4. Public Service Announcements

A public service announcement is a short, community-oriented message that media outlets air in order to fulfill their obligation to serve the public interest. These are great ways to raise awareness for social causes, and our most recent research indicates that PSAs are highly effective at motivating consumers to take action on certain causes. 

In fact, according to our research, PSAs are among the top five information sources when learning about issues or causes that people care about. And not only are consumers getting information from PSAs, but PSAs are driving action. The Refuel Agency Social Cause study 2021 found that 4 out of 5 consumers have taken an action—whether that’s researching the issue, mentioning the issue to friends or family, or visiting the website—as a result of seeing the PSA.

5. Hosting a donation drive

In this type of cause marketing campaigns, brands encourage consumers to pledge support to a social issue or nonprofit partner. This is often accompanied by a corporate donation or incentive for each pledge. Consumers like this kind of campaign, as it gives consumers a voice. The challenge to overcome is that this type of campaign requires locationization to ensure the highest level of consumer relevance. One example is Starbucks’ “Pledge5” campaign.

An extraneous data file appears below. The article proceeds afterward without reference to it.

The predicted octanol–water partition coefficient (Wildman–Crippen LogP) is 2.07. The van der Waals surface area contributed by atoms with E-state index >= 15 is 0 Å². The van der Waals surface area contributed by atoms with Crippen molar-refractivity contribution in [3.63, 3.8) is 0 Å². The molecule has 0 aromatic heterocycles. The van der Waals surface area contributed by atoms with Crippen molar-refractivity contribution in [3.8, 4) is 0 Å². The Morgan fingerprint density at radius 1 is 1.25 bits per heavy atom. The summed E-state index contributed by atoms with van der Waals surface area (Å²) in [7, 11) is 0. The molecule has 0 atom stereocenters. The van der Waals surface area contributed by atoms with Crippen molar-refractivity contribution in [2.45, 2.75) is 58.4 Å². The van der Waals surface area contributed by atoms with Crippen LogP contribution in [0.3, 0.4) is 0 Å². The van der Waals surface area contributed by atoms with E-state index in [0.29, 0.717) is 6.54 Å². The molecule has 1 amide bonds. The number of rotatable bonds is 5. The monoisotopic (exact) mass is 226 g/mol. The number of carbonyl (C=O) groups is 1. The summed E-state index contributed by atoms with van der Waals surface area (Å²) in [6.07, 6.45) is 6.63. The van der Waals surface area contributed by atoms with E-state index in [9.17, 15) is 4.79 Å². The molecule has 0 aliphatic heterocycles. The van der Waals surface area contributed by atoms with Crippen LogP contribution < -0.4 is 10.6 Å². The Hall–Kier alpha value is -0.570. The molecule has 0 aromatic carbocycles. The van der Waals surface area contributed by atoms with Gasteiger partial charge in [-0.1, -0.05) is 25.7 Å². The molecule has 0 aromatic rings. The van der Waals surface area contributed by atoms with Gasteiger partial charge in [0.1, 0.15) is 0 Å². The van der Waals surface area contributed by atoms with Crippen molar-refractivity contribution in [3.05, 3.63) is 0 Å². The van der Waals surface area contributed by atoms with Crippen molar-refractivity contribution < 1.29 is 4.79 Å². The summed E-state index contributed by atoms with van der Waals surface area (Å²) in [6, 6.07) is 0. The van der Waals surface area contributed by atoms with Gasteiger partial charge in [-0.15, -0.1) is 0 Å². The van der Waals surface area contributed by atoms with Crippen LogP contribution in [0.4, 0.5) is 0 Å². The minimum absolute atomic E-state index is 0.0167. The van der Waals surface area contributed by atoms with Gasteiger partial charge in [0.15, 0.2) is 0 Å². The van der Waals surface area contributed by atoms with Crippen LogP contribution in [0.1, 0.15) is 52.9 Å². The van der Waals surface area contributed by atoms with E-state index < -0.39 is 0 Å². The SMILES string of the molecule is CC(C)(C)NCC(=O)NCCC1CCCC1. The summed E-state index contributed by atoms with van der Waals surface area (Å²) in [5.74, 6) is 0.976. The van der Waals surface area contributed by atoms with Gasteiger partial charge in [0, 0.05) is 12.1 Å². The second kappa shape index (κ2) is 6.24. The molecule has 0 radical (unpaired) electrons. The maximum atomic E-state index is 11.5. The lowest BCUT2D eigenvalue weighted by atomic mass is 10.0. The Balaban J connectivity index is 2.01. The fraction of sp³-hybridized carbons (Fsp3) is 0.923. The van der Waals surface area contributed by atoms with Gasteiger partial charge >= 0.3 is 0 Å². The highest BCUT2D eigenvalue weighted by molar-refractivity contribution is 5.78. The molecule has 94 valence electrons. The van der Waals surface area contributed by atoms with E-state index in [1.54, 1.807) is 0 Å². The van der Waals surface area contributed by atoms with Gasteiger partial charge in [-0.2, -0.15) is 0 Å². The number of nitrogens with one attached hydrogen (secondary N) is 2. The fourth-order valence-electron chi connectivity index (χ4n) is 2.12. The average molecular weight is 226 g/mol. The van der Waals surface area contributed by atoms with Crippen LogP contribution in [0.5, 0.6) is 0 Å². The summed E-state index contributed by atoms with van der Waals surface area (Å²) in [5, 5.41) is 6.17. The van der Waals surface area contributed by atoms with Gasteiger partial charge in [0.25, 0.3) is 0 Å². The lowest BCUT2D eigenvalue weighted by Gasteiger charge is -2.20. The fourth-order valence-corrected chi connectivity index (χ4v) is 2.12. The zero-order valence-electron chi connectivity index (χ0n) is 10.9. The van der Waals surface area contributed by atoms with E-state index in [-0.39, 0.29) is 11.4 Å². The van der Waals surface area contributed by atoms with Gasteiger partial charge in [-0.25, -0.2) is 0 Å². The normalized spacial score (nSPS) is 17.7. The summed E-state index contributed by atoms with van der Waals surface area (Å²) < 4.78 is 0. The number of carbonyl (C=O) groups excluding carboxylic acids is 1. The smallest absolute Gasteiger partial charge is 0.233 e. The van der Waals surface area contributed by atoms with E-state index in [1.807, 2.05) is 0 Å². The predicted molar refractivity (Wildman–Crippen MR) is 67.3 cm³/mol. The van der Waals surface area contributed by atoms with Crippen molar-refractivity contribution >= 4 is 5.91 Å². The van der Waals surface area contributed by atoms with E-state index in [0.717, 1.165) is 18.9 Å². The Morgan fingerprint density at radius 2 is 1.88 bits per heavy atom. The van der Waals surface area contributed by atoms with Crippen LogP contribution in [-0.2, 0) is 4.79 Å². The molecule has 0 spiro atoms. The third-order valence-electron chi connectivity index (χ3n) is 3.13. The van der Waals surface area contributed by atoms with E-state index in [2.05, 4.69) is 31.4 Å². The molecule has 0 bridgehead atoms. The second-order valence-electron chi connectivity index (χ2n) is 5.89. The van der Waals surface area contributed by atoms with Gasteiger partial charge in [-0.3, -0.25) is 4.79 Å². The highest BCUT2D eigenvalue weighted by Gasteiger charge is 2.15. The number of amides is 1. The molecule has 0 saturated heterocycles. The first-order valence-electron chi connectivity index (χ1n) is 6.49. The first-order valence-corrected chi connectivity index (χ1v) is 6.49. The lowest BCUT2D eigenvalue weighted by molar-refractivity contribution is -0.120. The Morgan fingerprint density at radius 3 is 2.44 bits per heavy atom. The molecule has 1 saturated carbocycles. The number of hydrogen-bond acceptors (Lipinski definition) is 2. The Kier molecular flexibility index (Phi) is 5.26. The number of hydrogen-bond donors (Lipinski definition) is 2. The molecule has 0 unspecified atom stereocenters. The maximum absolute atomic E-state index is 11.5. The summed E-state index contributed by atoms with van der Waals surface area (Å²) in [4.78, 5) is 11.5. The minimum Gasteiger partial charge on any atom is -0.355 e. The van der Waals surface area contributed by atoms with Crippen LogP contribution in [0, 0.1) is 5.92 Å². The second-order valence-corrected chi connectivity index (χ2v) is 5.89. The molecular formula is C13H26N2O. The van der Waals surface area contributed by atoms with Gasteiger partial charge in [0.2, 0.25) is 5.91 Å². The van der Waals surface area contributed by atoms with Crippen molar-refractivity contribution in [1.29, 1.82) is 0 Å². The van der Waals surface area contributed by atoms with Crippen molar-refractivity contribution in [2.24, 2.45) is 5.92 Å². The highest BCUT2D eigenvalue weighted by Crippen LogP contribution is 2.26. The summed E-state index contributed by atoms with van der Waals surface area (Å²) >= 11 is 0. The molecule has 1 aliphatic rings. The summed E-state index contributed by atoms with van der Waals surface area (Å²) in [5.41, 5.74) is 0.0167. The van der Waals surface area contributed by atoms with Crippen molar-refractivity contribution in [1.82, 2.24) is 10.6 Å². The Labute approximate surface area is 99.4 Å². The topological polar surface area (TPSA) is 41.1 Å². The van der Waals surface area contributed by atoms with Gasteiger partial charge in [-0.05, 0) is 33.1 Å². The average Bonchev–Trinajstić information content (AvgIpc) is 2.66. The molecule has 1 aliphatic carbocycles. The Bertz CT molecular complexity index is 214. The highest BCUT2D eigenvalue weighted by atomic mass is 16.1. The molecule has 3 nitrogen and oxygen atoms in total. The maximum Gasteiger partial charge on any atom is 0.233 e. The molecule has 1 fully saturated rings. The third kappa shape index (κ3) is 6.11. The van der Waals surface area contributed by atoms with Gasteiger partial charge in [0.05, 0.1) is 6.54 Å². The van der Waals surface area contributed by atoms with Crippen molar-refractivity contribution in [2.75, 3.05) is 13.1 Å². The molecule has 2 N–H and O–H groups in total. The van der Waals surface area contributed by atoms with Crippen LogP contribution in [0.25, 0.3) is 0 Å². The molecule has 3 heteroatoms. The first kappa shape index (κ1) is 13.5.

6. Providing change collection devices or “round up” promotions

This kind of cause campaign is when brands allow consumers to “round up” their purchase amount, and the amount rounded up will be donated to a cause. The benefits of this kind of campaign is that it’s very easy for consumers to get involved, and it easily raises awareness for causes. 

Read next: Cause Marketing and COVID-19: How the Pandemic Ushered in a New Era of Brand Purpose

7. Volunteerism Rally

This cause promotion involves encouraging consumers to donate their time in support of a social cause. In return for their time, your brand donates complementary goods or services. This gives brands the opportunity for highly localized consumer engagement and impact, but the barrier to entry is that there is a high level of consumer commitment required. One example of this kind of campaign is Disney’s “Give a Day, Get a Disney Day” campaign.

8. Buy One, Give One (BOGO) Method

This form of cause marketing campaigns is when a consumer purchase is directly equated to a donation, like one dollar equals one tree planted. The benefit of this kind of campaign is that consumers are very responsive to tangible, immediate results, and it’s inherently feel-good to know exactly what impact your purchase is making. The challenge here is that it can be difficult to translate outputs and the actual cost of the individual items being donated. One example is Targets’ “Bullseye Gives” campaign.

Looking to Refuel your cause marketing campaigns? Take a look at our cause marketing portfolio, and contact us today to receive your custom media plan for targeted impact.